As far as Moscow is concerned, using cyber as a warlike offensive tool is the normative first step in a general attack. After Estonia and Georgia, the Ukraine now experiences it first hand
The prevailing view in the West is that Russia possesses cutting-edge information warfare and electronic warfare capabilities. Experience has shown that Russia does not hesitate to put these capabilities to use as required.
As far back as 2007, during the confrontation between Russia and Estonia whose trigger was the relocating of the Unknown Soldier Monument from the center of Tallinn, the Estonian capital, to the outskirts, Russian elements staged a substantial DDoS (Distributed Denial of Service) attack against Estonia. The actual involvement of the Russian government in this conflict, named by some parties (who went just a little too far) “The First Cyber War”, remains unclear.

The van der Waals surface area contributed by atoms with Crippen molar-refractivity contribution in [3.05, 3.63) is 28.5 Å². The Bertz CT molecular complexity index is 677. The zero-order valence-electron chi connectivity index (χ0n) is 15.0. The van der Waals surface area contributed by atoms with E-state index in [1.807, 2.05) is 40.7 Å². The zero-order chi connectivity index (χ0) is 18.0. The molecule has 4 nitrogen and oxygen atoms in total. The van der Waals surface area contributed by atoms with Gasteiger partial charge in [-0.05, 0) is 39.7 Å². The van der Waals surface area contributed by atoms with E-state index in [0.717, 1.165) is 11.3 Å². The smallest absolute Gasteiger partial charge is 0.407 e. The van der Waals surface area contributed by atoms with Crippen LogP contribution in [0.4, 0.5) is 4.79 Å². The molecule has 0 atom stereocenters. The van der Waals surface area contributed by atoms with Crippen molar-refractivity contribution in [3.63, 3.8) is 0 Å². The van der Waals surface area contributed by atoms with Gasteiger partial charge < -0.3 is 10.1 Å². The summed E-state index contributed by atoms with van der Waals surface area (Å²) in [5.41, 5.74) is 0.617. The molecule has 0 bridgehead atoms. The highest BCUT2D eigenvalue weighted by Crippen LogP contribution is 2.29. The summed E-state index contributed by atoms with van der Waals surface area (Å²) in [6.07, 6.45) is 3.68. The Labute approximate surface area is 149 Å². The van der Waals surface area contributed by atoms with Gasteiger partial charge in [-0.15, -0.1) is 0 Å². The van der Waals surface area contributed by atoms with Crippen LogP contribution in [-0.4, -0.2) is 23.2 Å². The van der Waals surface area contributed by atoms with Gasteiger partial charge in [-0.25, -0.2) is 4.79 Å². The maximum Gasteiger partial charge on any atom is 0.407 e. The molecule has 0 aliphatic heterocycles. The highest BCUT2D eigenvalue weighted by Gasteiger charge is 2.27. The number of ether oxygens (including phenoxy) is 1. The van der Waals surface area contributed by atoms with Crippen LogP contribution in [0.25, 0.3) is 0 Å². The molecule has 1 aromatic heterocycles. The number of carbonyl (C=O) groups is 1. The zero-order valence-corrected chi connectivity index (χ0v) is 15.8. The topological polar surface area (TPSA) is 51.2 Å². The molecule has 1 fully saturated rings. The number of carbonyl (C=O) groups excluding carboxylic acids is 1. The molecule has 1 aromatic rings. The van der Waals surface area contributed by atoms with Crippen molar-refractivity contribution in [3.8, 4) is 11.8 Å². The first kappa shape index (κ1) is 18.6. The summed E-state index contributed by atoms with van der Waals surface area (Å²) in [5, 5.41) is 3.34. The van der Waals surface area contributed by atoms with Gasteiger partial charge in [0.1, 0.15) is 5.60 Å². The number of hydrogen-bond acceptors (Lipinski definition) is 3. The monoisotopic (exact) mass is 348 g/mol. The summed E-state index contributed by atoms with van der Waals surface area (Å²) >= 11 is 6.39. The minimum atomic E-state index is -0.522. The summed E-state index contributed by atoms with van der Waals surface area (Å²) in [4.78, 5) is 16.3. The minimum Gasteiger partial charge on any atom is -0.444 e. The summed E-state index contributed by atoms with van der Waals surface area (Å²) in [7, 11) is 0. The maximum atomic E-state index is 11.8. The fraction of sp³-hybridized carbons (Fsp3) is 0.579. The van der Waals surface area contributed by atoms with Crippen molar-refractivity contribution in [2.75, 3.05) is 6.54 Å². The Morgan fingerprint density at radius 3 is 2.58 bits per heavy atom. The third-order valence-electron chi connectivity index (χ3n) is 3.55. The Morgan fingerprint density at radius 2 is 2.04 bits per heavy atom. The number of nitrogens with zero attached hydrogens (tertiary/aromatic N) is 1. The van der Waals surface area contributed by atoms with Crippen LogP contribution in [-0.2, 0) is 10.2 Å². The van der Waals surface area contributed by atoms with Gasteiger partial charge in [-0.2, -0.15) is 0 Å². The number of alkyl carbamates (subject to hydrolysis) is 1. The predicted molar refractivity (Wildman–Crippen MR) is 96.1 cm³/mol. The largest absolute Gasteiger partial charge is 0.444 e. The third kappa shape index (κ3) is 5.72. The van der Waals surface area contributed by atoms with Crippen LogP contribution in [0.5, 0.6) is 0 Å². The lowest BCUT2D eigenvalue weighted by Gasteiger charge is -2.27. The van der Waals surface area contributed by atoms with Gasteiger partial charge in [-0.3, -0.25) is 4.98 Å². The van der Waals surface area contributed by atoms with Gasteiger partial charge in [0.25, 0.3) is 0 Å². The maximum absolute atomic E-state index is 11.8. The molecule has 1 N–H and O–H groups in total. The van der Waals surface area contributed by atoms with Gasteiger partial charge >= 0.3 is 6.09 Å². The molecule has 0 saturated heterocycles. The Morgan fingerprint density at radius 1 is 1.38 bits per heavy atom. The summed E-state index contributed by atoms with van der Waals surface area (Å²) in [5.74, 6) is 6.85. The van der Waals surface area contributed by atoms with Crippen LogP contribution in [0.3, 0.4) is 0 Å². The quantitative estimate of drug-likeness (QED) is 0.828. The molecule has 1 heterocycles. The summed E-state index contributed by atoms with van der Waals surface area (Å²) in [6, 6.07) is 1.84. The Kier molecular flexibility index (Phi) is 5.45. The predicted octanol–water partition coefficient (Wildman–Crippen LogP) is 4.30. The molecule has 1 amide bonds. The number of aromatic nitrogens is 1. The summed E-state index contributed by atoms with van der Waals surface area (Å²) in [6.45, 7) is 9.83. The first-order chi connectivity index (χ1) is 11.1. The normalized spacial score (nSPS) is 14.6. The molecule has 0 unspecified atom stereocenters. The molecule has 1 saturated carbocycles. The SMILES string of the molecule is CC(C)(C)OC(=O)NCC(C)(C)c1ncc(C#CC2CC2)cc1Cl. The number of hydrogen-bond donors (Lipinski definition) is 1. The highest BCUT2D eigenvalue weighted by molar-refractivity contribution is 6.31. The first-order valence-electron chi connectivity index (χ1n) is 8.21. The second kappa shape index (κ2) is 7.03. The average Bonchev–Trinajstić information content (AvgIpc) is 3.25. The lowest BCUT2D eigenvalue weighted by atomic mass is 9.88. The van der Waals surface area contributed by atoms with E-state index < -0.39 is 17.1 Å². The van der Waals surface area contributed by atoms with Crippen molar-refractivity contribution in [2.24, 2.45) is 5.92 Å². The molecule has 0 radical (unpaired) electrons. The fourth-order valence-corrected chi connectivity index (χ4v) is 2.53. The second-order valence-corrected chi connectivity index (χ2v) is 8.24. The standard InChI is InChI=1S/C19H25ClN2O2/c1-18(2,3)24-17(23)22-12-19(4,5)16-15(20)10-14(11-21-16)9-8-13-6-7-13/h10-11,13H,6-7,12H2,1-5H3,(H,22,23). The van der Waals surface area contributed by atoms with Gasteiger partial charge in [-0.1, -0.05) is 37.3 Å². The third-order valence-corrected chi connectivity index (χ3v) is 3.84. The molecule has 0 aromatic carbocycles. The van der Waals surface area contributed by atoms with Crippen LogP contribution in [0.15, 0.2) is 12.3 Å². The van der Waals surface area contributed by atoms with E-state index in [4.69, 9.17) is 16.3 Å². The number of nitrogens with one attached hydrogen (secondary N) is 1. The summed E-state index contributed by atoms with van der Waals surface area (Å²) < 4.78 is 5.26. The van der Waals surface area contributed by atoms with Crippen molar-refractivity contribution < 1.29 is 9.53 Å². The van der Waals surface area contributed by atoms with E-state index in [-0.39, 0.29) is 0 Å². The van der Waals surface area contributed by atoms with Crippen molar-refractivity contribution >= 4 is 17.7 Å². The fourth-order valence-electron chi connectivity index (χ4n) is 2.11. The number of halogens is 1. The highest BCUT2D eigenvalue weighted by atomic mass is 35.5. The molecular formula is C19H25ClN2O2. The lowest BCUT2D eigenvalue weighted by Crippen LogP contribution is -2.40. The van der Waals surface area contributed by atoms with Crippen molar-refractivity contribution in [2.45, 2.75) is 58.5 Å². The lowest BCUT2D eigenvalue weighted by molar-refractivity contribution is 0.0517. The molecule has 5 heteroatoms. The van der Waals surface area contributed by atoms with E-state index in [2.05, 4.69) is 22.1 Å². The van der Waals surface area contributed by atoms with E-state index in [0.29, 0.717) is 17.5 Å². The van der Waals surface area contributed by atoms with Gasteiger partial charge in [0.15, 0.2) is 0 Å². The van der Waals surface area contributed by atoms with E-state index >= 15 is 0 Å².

The attack against Estonia was a small but sufficient example of the axiom according to which in the era of information it is safe to assume that any military confrontation or political tension will include offensive cybernetic elements: damaging or disrupting of information systems or damaging of critical infrastructure/utility systems and processes through the computers controlling them. That was the case during the South Ossetia war in 2008, when Russian and Georgian forces clashed under controversial circumstances. During that conflict, too, pro-Russian cybernetic attacks staged by “unknown sources” disrupted on-line services and websites of the Georgian government as well as the media and banks. A DDoS attack was even staged against Internet services in Georgia generally. At the time, Georgian sources reported that the civilian cellular communication systems and the communication system of the Georgian Army were attacked as well. The use of cyberspace against Georgia had several objectives such as collection of intelligence and disruption of vital processes, but information warfare was also one of those objectives.